This week I'd like you to meet Dee from Michigan. Dee has been a part of OWH since it's earliest beginnings and I am delighted to be able to share some her cards with you today. Dee doesn't blog (I'm guessing she is way too busy making cards :) so be sure to leave her a comment on this post.


How long have you been stamping?  Probably about 20 years.

Do you have a craft room or specific area where you stamp?  Yes, I have a lovely craft room that has lots of natural light.  It's a joy to be in here making cards for the troops.  All of the equipment has a specific spot, ribbon hangs on rods so I can see what I have, cardstock racks sit on the floor so I can see what I have, etc.  But the nicest part is everything can be left out and I can come back another day to finish a card.  It's my sanctuary! 


What are your favorite stamp products?  I don't know that I have a favorite "stamp" product.  I do enjoy heat embossing so VersaMark would be high on my list of favorites and I use VersaFine inks for my sentiments.  Otherwise, I use Stampin' Up cardstock, ink and a lot of their designer papers.  I've recently started using JustRite & Verve stamps, too.


Do you have a favorite technique?  I think my favorite technique is embossing--both heat embossing and dry embossing.  I also use a lot of Spellbinder's Nestabilities to cut out my sentiments and images.  And I've never met a piece of ribbon I didn't like but I absolutely love the May Arts silk ribbon and the Bow-Easy.


Are there colors you love to include on your cards?  Khaki, red & blue are some of my favorite colors but this time of year I get spring fever and tend to lean toward the more pastel colors: yellow, pink, light blue, green, etc.


How did you hear about Operation Write Home?  I've been involved with Operation Write Home since before it's inception as Cards for Heroes.  I learned about these ladies sending cards to troops on Splitcoast Stampers and got in touch with Sandy. I've probably made and sent over 10,000 cards since I started and I continue to send 150-200 cards a week during the winter but much less in the summer.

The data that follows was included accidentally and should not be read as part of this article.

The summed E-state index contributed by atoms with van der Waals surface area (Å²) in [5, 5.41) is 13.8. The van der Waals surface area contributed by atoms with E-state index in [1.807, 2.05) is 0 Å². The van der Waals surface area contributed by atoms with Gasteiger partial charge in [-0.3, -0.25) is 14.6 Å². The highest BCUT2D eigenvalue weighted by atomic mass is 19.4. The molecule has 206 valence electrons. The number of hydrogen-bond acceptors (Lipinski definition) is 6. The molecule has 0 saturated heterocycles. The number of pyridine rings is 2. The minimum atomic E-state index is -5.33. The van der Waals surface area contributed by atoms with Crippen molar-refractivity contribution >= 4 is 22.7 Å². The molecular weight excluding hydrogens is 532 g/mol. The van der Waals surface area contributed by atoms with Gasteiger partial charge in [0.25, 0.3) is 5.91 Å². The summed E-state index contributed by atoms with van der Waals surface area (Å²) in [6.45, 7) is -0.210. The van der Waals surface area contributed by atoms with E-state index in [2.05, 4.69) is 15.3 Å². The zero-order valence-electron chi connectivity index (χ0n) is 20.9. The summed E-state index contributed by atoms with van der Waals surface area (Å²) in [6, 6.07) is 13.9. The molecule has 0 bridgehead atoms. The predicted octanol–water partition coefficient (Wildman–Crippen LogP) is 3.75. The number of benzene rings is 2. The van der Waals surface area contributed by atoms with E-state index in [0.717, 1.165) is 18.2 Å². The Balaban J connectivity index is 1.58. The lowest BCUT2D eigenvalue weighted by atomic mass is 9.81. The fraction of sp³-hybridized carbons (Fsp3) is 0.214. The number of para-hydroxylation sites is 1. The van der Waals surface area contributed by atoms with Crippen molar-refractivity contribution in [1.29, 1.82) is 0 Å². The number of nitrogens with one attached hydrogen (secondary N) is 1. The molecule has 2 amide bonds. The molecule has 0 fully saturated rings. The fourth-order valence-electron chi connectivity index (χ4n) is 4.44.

What motivates you to make cards for our heroes?  The heroes!   And their appreciation for what we do when it's us who wants to thank them and their families for the sacrifices they make.  Every generation of my family has had at least one family member in the military going back as far as the American Revolution.  I want them to know how much I appreciate what they're doing.  This is my tiny way of trying to make life a little easier for them.

A Special Note:
Dee has also passed the crafting gene on to her grandchildren and some of our "old-timers" may recall seeing a Feature Friday with Jaylen and Brecklin a long time ago when OWH was still Cards For Heroes (some of their earlier work is pictured below). I thought it would be fitting to give you an update on these two special card makers. Dee reports to me that they still help her make cards and they're still making cards themselves. Jaylen is now 6 years old and Brecklin is 9 years old.


Jaylen enjoys drawing pictures to put on the front of his cards and he keeps his cards pretty simple.  He's still learning how to get the pictures glued straight on the cards!  He tends to use bright colors, especially his favorite colors of green & blue.

Brecklin likes to look through a book of card sketches and try a different layout each time.  She enjoys stamping and coloring the images but she has just learned to heat emboss so I think that is her favorite technique at the moment.  Brecklin tends to use a wide selection of colors but her favorite colors are pink & lavender.

Thanks to Dee, Jaylen and Brecklin for being a part of the OWH Family!



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OWHtv Episode 4...and coming Saturday: Seminar!!

This week's "Stuff you wanna know" segment lightly touched on CAS cards - and showed some before/after examples....great hero letters in the Mailbag segment....and a wonderful gift from Australia was the pick of the week.

This week's Stump Sandy challenge card:

We've been having an "after party" following the recorded program, whenever Sandy's available for further chatting. This leaves more time for q&a in the chat window, which is a little harder when Sandy is working through the show content and struggles to follow the chat! Two more cards were made during that after party, and gave some tips on cutting out images, dimension, and ribbon tying.
COMING THIS SATURDAY!
We'll be having the 2nd in our Saturday Seminar Series on card design! The first one was so helpful in developing a focal point on our cards. This month's seminar will discuss texture (both visual and physical) and dimension - and will show many examples of different types....taking one card design and improving on it in stages.

The seminar will be on ustream at 11am Pacific, and will last under 1 hour. As usual, Sandy will remain online for further chatting about the topic (not recorded). Later in the afternoon, a blog post will be here on S&S with photos of the cards and the video of the seminar itself.

Do you have specific questions about texture/dimension? Please feel free to leave them in a comment on this post, and Sandy will try to address them during the seminar!